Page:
Is It Illegal for Your Boss to Tell You to Look Happy?
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UPDATED: Sep 11, 2016
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Especially when employees work in customer-facing jobs, employers often want them to present smiling faces and positive attitudes.
But according to the National Labor Relations Board, that can be illegal.
A recent case reported by the National Law Review, addresses the T-Mobile employee handbook which included the following provision:
[T-Mobile] expects all employees to behave in a professional manner that promotes efficiency, productivity, and cooperation. Employees are expected to maintain a positive work environment by communicating in a manner that is conducive to effective working relationships with internal and external customers, clients, co-workers, and management.
“Tend to Chill”
According to the Board’s decision, employees might “reasonably construe” the language in the handbook to prohibit unionizing activity.
An employer violates federal labor law when it maintains workplace rules that would “reasonably tend to chill” employees in their right to organize and seek to unionize.
The Board found that the “positive work environment” policy could be reasonably construed to “restrict potentially controversial or contentious communications and discussions.”
The Board also found that it was illegal to prohibit employees from making audio or video recordings in the workplace, because it “unlawfully restricts employees from using cameras and audio and recording devices in the workplace to assist in, support, and get evidence of protected concerted activity.”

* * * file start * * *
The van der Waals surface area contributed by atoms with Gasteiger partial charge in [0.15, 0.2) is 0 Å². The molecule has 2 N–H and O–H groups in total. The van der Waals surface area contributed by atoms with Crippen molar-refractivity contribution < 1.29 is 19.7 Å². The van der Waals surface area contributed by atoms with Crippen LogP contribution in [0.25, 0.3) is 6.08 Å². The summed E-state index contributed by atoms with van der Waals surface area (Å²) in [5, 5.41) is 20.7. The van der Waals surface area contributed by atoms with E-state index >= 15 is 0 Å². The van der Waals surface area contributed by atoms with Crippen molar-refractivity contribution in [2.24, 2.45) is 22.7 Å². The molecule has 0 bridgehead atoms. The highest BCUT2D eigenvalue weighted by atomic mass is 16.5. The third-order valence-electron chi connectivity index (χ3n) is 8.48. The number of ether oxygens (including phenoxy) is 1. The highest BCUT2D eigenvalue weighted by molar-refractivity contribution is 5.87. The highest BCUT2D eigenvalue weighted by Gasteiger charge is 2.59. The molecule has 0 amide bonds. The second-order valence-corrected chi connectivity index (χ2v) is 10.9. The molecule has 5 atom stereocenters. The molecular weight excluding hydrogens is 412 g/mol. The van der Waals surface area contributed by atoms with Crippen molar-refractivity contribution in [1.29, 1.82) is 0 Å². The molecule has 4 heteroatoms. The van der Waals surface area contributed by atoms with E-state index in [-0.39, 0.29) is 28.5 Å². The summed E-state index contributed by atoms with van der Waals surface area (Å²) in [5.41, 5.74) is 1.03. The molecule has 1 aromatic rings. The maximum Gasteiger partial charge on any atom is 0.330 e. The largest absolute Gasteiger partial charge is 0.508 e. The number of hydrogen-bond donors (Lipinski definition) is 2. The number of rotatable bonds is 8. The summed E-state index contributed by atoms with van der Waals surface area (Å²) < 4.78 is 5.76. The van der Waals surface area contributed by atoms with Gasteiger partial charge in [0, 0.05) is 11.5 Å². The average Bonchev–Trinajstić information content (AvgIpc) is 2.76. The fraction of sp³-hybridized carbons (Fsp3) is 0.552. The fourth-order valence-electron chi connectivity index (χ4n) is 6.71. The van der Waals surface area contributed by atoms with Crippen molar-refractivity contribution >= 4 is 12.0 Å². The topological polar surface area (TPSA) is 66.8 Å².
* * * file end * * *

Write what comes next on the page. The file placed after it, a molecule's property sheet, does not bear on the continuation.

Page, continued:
In previous cases, the Board found that “photography and audio or video recording in the workplace, as well as the posting of photographs and recordings on social media,” may be protected by federal labor law, “if employees are acting in concert for their mutual aid and protection and no overriding employer interest is present.”
Recording should be permitted, said the Board, when recording images of protected picketing, documenting unsafe workplace equipment or hazardous working conditions, documenting and publicizing discussions about terms and conditions of employment, documenting inconsistent application of employer rules, or recording evidence to preserve it for later use in administrative or judicial forums in employment-related actions.
An “overriding employer interest” would include prohibiting people from recording confidential information.
Orders to be Positive
Writing about the case in The New Yorker, Maria Konnikova noted that “ordering” people to be positive can be ineffective (as well we potentially illegal).
An organizational psychologist at Penn State said that:
When anything feels forced or externally controlled, it doesn’t tend to be as beneficial as when it’s coming from the self. The irony is, when you’re trying to get people to do something positive, you can’t do it. Once it’s required, it’s fake and forced. What you create instead is a negative backlash. It feels like Big Brother.
Worrying about whether you’re violating a “feel good” policy can cause mental strain and even impair memory, self-control, and problem-solving.
If you run a business, you might want to think twice about trying to force your employees to be positive. Creating a positive and supporting work environment, rather than imposing positivity by command, is likely to be more productive — and safer legally.
If you work in an environment where you’re required to be positive, you don’t necessarily have free reign to be a grump — especially when dealing with customers. But a “positive” policy can’t interfere with your rights to unionize and deal with unsafe and/or illegal workplace conditions.